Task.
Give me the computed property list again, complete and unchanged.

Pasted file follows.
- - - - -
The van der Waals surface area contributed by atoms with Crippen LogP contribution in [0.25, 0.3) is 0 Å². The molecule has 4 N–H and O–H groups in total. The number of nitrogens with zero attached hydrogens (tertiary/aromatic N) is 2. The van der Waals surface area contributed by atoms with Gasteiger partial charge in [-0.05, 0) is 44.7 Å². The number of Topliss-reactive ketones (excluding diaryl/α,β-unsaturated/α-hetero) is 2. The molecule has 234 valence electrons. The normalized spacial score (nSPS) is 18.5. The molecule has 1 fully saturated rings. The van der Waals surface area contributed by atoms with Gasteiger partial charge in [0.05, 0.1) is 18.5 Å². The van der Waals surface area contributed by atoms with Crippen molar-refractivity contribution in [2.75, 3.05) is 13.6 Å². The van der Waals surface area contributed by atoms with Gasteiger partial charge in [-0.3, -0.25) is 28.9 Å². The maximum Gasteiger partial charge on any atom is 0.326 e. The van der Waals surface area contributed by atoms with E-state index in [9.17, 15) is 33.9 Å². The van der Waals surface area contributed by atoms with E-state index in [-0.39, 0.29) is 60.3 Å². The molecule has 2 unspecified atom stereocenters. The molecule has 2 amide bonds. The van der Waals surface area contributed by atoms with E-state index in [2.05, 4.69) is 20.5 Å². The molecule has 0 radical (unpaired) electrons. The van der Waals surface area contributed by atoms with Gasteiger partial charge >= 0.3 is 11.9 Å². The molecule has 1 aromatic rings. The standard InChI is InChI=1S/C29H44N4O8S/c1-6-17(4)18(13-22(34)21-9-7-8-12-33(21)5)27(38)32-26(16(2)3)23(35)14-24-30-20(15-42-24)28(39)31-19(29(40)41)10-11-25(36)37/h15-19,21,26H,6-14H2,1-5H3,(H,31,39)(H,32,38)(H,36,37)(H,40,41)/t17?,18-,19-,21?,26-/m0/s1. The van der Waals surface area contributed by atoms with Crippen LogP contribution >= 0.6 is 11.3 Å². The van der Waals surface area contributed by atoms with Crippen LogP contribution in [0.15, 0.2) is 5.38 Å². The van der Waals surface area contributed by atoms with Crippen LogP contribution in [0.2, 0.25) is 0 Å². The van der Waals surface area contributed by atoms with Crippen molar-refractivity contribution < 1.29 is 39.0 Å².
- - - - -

The van der Waals surface area contributed by atoms with Crippen LogP contribution in [0.25, 0.3) is 0 Å². The molecule has 4 N–H and O–H groups in total. The number of nitrogens with zero attached hydrogens (tertiary/aromatic N) is 2. The van der Waals surface area contributed by atoms with Gasteiger partial charge in [-0.05, 0) is 44.7 Å². The number of Topliss-reactive ketones (excluding diaryl/α,β-unsaturated/α-hetero) is 2. The molecule has 234 valence electrons. The normalized spacial score (nSPS) is 18.5. The molecule has 1 fully saturated rings. The van der Waals surface area contributed by atoms with Gasteiger partial charge in [0.05, 0.1) is 18.5 Å². The van der Waals surface area contributed by atoms with Crippen molar-refractivity contribution in [2.75, 3.05) is 13.6 Å². The van der Waals surface area contributed by atoms with Gasteiger partial charge in [-0.3, -0.25) is 28.9 Å². The maximum Gasteiger partial charge on any atom is 0.326 e. The van der Waals surface area contributed by atoms with E-state index in [9.17, 15) is 33.9 Å². The van der Waals surface area contributed by atoms with E-state index in [-0.39, 0.29) is 60.3 Å². The molecule has 2 unspecified atom stereocenters. The molecule has 2 amide bonds. The van der Waals surface area contributed by atoms with E-state index in [2.05, 4.69) is 20.5 Å². The molecule has 0 radical (unpaired) electrons. The van der Waals surface area contributed by atoms with Gasteiger partial charge >= 0.3 is 11.9 Å². The molecule has 1 aromatic rings. The standard InChI is InChI=1S/C29H44N4O8S/c1-6-17(4)18(13-22(34)21-9-7-8-12-33(21)5)27(38)32-26(16(2)3)23(35)14-24-30-20(15-42-24)28(39)31-19(29(40)41)10-11-25(36)37/h15-19,21,26H,6-14H2,1-5H3,(H,31,39)(H,32,38)(H,36,37)(H,40,41)/t17?,18-,19-,21?,26-/m0/s1. The van der Waals surface area contributed by atoms with Crippen LogP contribution >= 0.6 is 11.3 Å². The van der Waals surface area contributed by atoms with Crippen LogP contribution in [0.15, 0.2) is 5.38 Å². The van der Waals surface area contributed by atoms with Crippen LogP contribution in [0.2, 0.25) is 0 Å². The van der Waals surface area contributed by atoms with Crippen molar-refractivity contribution < 1.29 is 39.0 Å².